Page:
Once upon a time, many years ago, when the Edmonton Oilers first wore the blue and orange uniforms they wore last night, there was electricity in the air for a game against a defending champion.
Way back when, before the Oilers won five Stanley Cups of their own, a game like last night's against the Detroit Red Wings was identified by one and all as a "credibility game."
Back then, the credibility games were against the New York Islanders or the Montreal Canadiens.
And you could see, hear and feel them coming for days, with the buzz around the team and and around the town.
Those Edmonton Oilers didn't win all of them. But they damn sure showed up for them.
It was an embarrassment to the uniforms the Oilers wore last night that the passengers and puddy tats parading in those silks -- a team that went into the season viewed as a group ready to reach for the top -- put up such a pathetic performance in such a game.
Last night was a "no credibility" game for the Oilers.
They no-showed. And they have no credibility.
The team which only three nights earlier had come out flat against the Red Wings in Detroit and went down 3-0 in a hurry, did the same thing in front of their own fans.
DIDN'T SHOW UP
Flat from the opening puck-drop once again, the Oilers didn't show up for a game that should mean more to them than just another one on the 82-game schedule.
The Red Wings had a 1-0 lead and a 5-0 edge in shots on goal by 1:50 of the first period.
Then the Oilers lost two faceoffs in their own end on power plays, and it was 3-0.
"The first two-and-a-half minutes was a disaster, again, against these guys," said coach Craig MacTavish
"I can't put my finger on why we start real tentatively," he said of his team, which has been outscored 18-10 in first periods.
"We keep feeling our way into games, and it keeps costing us," said Sheldon Souray, one player who consistently shows up while half a lineup around him doesn't.
"We're better than this. Detroit took us to school three days ago and came right back into our building and did it again."
In a game which should be a prime ticket in the season ticket package, it was a waste of money because the Oilers didn't show up.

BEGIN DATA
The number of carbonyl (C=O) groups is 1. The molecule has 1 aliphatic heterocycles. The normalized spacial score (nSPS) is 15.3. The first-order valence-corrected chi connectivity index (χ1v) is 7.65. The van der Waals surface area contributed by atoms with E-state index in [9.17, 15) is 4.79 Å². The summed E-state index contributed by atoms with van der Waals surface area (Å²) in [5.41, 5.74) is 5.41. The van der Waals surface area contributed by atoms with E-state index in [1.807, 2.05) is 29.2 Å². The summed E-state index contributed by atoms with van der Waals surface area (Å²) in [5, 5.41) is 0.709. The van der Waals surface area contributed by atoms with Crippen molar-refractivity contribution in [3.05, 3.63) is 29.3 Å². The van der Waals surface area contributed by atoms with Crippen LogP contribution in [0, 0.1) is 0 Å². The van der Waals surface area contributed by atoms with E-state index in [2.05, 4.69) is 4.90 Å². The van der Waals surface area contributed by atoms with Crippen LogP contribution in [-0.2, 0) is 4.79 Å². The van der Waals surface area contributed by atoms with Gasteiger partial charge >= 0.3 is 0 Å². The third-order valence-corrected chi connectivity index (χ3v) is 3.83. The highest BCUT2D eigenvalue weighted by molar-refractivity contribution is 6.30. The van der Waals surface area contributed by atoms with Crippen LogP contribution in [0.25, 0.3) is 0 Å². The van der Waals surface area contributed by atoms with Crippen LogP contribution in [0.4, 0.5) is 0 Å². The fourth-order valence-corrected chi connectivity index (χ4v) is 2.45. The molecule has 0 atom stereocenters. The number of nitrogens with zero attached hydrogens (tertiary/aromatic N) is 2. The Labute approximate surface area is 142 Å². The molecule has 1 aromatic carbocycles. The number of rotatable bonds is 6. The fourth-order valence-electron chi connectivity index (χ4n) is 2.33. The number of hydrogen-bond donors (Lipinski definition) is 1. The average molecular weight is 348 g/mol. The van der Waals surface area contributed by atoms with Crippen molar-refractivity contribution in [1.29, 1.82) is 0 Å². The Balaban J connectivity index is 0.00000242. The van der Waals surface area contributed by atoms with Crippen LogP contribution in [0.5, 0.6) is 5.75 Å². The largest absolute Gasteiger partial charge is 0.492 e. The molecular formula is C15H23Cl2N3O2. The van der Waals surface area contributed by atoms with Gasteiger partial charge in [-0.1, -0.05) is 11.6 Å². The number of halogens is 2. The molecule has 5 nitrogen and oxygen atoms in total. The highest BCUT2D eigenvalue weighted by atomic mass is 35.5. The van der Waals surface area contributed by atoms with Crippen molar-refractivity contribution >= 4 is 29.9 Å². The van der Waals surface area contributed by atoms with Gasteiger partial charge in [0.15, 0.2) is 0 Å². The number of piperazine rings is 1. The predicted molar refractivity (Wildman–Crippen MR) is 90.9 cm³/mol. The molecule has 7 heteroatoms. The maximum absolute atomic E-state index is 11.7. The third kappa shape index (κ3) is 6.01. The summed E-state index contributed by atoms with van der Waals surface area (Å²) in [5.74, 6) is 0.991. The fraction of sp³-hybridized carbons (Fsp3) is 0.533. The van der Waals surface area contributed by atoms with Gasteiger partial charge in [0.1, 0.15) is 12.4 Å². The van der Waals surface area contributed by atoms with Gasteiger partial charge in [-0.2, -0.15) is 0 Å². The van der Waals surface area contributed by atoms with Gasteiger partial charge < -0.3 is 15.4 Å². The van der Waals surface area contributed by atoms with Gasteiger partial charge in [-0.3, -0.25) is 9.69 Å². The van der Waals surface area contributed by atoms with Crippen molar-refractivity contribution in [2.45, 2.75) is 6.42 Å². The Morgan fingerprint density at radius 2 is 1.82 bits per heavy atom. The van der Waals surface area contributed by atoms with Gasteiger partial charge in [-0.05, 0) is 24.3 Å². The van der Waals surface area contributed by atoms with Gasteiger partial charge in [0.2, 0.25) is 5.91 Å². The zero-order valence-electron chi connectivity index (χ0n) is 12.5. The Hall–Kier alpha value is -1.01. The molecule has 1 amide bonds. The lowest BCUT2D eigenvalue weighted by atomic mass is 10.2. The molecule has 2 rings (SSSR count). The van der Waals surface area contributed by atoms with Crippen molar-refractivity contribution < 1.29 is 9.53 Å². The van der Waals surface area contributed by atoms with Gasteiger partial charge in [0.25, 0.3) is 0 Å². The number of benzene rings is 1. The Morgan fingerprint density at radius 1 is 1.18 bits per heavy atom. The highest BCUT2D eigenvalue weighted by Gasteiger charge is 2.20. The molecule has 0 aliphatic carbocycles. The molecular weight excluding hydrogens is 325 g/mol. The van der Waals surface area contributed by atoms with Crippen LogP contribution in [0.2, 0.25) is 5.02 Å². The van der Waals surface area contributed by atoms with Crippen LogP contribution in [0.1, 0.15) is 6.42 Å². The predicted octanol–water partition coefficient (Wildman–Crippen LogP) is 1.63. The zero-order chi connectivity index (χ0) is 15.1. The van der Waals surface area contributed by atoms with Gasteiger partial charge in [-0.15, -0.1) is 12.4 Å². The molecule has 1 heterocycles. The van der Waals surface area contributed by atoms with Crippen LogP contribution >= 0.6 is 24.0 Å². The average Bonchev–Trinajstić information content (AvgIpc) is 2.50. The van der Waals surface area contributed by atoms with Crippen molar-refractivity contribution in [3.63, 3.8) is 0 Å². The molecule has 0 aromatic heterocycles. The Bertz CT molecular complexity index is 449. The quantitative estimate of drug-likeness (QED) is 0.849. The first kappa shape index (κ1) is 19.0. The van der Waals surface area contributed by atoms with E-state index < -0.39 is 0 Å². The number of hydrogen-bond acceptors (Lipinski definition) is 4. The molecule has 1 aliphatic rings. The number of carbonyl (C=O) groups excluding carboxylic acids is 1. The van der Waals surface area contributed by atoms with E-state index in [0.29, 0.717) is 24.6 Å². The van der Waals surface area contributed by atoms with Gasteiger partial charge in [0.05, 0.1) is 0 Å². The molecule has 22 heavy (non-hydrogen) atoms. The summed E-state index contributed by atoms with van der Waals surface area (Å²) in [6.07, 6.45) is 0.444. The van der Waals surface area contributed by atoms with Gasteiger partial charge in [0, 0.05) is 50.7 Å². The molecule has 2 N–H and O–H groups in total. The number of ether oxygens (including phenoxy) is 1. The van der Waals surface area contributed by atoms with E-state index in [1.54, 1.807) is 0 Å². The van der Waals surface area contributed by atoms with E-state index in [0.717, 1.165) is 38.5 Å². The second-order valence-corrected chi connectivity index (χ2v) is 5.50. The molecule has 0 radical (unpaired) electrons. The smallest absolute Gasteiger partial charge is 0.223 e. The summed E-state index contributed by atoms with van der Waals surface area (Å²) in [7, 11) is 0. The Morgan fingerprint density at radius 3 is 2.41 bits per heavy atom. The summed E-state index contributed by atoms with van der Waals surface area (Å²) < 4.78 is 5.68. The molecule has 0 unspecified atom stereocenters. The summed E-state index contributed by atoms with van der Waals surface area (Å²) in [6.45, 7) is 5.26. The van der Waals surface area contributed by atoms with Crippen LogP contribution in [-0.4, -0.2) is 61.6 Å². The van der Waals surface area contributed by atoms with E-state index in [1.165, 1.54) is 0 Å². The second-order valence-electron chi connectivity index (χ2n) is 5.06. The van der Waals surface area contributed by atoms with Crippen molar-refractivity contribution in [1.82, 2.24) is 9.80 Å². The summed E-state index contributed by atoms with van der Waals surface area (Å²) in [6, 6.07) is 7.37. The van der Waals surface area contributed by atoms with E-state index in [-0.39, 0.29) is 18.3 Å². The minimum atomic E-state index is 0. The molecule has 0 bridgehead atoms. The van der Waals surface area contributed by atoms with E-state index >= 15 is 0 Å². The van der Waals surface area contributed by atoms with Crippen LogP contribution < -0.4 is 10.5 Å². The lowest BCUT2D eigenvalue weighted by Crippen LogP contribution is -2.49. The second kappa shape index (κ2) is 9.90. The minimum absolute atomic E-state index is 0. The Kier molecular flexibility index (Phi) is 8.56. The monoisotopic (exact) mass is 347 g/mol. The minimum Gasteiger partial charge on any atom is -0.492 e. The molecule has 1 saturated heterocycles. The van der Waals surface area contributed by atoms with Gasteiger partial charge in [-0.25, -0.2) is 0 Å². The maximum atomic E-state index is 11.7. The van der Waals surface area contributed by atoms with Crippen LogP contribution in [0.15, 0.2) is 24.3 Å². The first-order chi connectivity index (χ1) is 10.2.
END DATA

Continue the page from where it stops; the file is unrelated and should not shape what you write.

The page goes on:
That they managed to score a couple of late goals was lipstick on the pig again.
"We haven't played a good game in our building yet, and that was our sixth game at home," Souray said of an Edmonton team that has played 14 on the road and isn't as tough to look at in the standings as they are more or less live and in person.
"We have to take charge in our building."
And what about the fans who have been forking up the money to watch them on pay-per-view?
The Oilers so far this year are 0-for-4 on PPV.
They were shut out 3-0 against Chicago, 1-0 by Boston, finally scored a goal against Nashville but lost 3-1 and then went down 3-0 and lost to Detroit.
If you don't show up to compete against the best when they show up in your rink, what does that say about your team?
EASY TO PLAY
The biggest single thing wrong with this team right now is that they're easy to play against.
"I think that's obvious," said the coach.
"We're very easy to play against, attitudinally.
"Collectively, we have to elevate ourselves in mental toughness and physical toughness.
"We have to compete harder. We don't have enough personal commitment, collectively. We have to get in there and battle.
"Good teams don't take those kind of penalties," said the coach of the crimes Shawn Horcoff called "lazy penalties."
Then there are the faceoffs in their own end -- which Horcoff is supposed to win.
"Those faceoffs just killed us," said MacTavish.
When you play against a team like the Detroit Red Wings in your own building, if nothing else it shows exactly what's wrong with your team.
"When you play a good team like Detroit, the answers are right in front of you," said MacTavish of a Red Wings team that has plenty of talent but which wins first and foremost because they show up and compete.
The Red Wings always have heart. Home. Away. Against good teams. Against bad teams. On every day that ends with a 'y.'
The Edmonton Oilers have plenty of good players.
But they've had a serious shortage so far of good pros.